from Wiktionary, Creative Commons Attribution/Share-Alike License

  • v. to fall from the sky, as rain
  • v. to appear inexplicably

from WordNet 3.0 Copyright 2006 by Princeton University. All rights reserved.

  • v. precipitate as rain


Sorry, no etymologies found.


  • The Panzers opened fire on the battery, and their thunderous noise echoed round and round the confines of the narrow streets, shaking the walls and causing flakes of loose distemper to rain down as dust in the interiors of the houses.

    Captain Corelli's Mandolin

  • I felt like I had fallen back to earth, like I had been traveling on a cloud, and suddenly, it turned gray and somber and began to rain down on the Sea Marina, releasing me along with the raindrops.

    Music in The Night

  • I shoved Hair Puller at the fireplace, peripherally noticing the ceramic tiles rain down on her stupid face as she hit the floor.

    Undead and Unworthy

  • There was a Genevese, named Bagueret, who had been employed under Peter the Great, of the court of Russia, one of the most worthless, senseless fellows I ever met with; full of projects as foolish as himself, which were to rain down millions on those who took part in them.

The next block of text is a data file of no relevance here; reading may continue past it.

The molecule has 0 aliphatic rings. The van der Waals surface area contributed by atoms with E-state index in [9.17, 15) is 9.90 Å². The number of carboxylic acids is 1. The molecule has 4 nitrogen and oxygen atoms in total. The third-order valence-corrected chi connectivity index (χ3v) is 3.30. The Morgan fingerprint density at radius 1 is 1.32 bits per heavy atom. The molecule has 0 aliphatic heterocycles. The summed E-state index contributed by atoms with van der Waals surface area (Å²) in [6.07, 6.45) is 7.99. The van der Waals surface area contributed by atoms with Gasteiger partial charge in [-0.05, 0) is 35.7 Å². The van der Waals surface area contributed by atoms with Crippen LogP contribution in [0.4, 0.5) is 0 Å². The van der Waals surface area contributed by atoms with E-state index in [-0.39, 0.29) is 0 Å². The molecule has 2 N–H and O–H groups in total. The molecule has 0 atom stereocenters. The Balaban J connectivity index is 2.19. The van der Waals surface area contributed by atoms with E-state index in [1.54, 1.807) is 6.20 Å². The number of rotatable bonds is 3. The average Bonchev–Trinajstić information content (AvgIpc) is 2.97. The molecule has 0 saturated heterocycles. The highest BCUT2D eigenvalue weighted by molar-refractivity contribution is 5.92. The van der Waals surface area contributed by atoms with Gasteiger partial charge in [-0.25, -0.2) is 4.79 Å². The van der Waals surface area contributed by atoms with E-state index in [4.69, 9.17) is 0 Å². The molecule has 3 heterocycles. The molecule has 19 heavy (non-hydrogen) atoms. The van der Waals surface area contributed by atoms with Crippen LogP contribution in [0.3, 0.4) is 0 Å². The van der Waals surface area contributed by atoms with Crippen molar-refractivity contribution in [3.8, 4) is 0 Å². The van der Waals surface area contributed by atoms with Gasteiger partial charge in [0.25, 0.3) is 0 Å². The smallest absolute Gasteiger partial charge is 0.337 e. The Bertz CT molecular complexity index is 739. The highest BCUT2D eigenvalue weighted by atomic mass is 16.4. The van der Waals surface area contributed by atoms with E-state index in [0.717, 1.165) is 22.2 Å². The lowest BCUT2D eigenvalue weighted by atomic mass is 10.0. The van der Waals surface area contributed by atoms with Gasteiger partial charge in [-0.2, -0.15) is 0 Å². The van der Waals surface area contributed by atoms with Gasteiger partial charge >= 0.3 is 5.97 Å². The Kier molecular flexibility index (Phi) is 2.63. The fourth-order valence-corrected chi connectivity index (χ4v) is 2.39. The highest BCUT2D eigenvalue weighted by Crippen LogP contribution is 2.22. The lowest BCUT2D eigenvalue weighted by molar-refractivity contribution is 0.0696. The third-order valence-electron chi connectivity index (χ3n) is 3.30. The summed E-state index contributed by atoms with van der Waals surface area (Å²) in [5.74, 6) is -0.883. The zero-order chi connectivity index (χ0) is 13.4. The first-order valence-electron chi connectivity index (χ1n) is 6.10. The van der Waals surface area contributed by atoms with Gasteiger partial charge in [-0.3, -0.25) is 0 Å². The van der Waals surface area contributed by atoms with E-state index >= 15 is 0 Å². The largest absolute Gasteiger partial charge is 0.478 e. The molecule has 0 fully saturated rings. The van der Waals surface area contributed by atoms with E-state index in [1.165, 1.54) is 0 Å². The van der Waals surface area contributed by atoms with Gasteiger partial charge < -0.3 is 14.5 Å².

The Confessions of J J Rousseau

  • A gust of wind reflected off the citadel's crag to flog the edge of a sail and spray dew thick as rain down onto the frigate's deck.

    Sharpe's Devil

  • Photons from the sun rain down upon the entire daytime surface of the planet.


  • I flipped back up and locked my ankles around the pole while I stood on my head, doing a Beyoncé-type hip movement that made them niggas make money rain down on me and around me on the stage.

    Real wifeys

  • Then, alas! my friend, said Yorick, let me tell you, that ’tis so bruised and mis-shapened with the blows which ... and ..., and some others have so unhandsomely given me in the dark, that I might say with Sancho Panca, that should I recover, and ‘Mitres thereupon be suffered to rain down from heaven as thick as hail, not one of them would fit it.’ —

    The Life and Opinions of Tristram Shandy, Gentleman


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